I still see many people writing about adopting Lean and/or Agile software development. I can remember how difficult it was for my team to work out what ‘Agile’ was and I think it has got harder since, as growing popularity has drawn charlatans into the area. I see two main types of useful articles.
- What (theory) : “It’s a philosophy” articles which usually point first towards the different values of agile and lean practitioners. But you can’t “do” a philosophy, so we get:
- What (practice) : Methodology – the study of methods that embody the philosophies. Many will say that Lean & Agile are not processes but I disagree; I think they are ‘software development process’ change processes.
I’d like to try something different: WHY?
The old ways of planning engineering projects, used for building a tower block, didn’t work for software. We don’t know enough, with sufficient certainty at the beginning of development to design top-down and are rarely sufficiently constrained by physics to be forced to build bottom-up.
Unusually for computing, the words ‘lean’ and ‘agile’ have useful meanings.
Lean is about ‘travelling light’, by avoiding waste in your software development process. It uses observation and incremental changes of your current process, while you incrementally deliver business value via working software.
Agile is about doing only valuable work, being nimble and able to change direction, in response to changed requirements or better understanding. It recognises that there are very few completely stable business processes, so software developers need to identify changes that will have impact on the software under development and apply effort in a new direction.
I recommend that you consider both approaches, as they are complementary. Neither removes the need for appropriate engineering practices. We’re only throwing out hard-engineering stuff we packed but didn’t prove useful on a software journey. We throw out what we don’t need, to prevent the weight of unecessary baggage holding us back.
The title of this post is a phrase that is often ascribed to Albert Einstein. Indeed I have ascribed it, doubly-wrongly, myself in relation to modelling, without checking. I am a Bad Physicist. One of the many things I’ve learned since yesterday is that he didn’t say it. Ironically, it is probably an over-simplification of something he actually said: “It can scarcely be denied that the supreme goal of all theory is to make the irreducible basic elements as simple and as few as possible without having to surrender the adequate representation of a single datum of experience.” OK, maybe one-and-a-halfly wrong but let’s not get into the equivalence of modelling and theory right now.
There have been a few times in my life when I have known for a long time that there was something inherently wrong in my understanding of a subject. Yesterday, at the age of 55, I set a new record for Wrongness longevity. Despite having passed ‘O’ Level, ‘A’ Level and half a degree in physics, I confirmed my suspicion that I didn’t really understand Alternating Current electricity AC.) I’m not keen to discuss the details of how I proved this but I was relieved there was a circuit breaker.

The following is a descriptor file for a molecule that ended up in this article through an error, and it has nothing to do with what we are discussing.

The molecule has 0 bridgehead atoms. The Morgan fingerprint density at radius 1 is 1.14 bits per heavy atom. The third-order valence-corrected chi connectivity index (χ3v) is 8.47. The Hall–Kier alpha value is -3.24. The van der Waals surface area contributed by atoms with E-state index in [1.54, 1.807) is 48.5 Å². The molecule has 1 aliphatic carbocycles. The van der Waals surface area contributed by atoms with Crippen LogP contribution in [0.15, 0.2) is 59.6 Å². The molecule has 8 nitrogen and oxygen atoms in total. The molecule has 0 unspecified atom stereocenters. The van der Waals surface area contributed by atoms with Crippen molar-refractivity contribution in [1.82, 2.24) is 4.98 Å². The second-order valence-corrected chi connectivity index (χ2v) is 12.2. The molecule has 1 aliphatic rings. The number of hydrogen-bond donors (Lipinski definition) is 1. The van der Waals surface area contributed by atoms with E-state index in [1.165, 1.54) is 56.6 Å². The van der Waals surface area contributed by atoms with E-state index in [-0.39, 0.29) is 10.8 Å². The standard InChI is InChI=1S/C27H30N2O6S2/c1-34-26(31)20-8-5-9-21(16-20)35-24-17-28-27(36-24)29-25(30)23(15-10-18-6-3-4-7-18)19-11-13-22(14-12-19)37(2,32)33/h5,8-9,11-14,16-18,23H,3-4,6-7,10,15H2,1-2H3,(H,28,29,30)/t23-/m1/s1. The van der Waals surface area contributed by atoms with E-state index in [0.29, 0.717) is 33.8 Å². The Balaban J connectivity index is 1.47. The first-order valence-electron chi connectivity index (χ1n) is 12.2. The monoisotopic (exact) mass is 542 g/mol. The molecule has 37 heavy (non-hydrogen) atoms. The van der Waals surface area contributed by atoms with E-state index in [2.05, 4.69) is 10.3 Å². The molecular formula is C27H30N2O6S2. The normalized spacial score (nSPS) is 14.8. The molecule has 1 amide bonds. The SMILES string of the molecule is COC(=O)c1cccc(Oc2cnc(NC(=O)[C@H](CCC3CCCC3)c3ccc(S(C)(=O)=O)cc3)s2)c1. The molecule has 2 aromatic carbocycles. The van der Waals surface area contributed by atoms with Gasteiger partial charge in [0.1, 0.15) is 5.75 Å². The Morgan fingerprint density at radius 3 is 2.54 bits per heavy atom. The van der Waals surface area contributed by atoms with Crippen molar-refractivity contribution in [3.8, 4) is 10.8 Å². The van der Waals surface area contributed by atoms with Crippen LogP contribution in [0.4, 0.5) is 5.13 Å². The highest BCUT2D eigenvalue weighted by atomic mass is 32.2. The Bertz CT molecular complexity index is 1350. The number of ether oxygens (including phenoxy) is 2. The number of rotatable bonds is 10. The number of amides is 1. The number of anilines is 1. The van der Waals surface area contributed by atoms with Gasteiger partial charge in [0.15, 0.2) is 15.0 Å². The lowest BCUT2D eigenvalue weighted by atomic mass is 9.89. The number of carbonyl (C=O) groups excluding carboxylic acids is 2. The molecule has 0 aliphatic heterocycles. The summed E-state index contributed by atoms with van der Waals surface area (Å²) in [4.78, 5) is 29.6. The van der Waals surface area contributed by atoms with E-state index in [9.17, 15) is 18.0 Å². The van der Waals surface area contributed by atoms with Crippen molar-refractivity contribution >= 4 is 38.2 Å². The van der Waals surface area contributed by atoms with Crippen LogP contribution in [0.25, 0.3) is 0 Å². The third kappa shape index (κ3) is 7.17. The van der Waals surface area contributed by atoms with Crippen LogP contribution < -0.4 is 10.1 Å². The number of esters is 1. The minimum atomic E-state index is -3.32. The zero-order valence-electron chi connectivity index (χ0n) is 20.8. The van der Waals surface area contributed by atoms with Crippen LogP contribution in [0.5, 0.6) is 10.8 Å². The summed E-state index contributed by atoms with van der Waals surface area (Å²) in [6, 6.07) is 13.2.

I still wouldn’t say I really understand AC still but I have reached the point of knowing my unknown. Enlightenment may have to wait but in getting where I am, I’ve discovered there are lots of other people who don’t understand either and some of them are qualified electricians, making it very lucky for all of us that we in the UK are protected by a very well designed electrical system and ‘The Regs’ which allow people who don’t understand to navigate adequately with their one good eye, by following an explicit set of rules.
I also came across students struggling with the same misunderstandings as me, being advised by the kind of over-academic idiots that I thought were legally restricted to computing forums. If a kid is asking what “electron flow” means in an AC-circuit, s/he is probably not looking for an answer that involves quantum mechanics. But there is the problem: one of my secondary-school physics teachers, by trying to keep things as simple as possible, used an over-simplistic analogy between DC and AC current that has confused me for 40 years. Or he didn’t understand either.
To check if things had improved, I looked at current school science revision notes. If anything, they were worse. In summary: +ve and -ve don’t mean much in AC but “Live” and “Neutral” do. Current doesn’t so much “flow” as “oscilate”. Zero load is BAD. All the current! The advice not to mess with mains voltage unless you really know what you are doing also applies to me, and I was only trying to change a ceiling fan.
What I’ve learned may eventually find its way into my ‘Finds & Thinks’ book.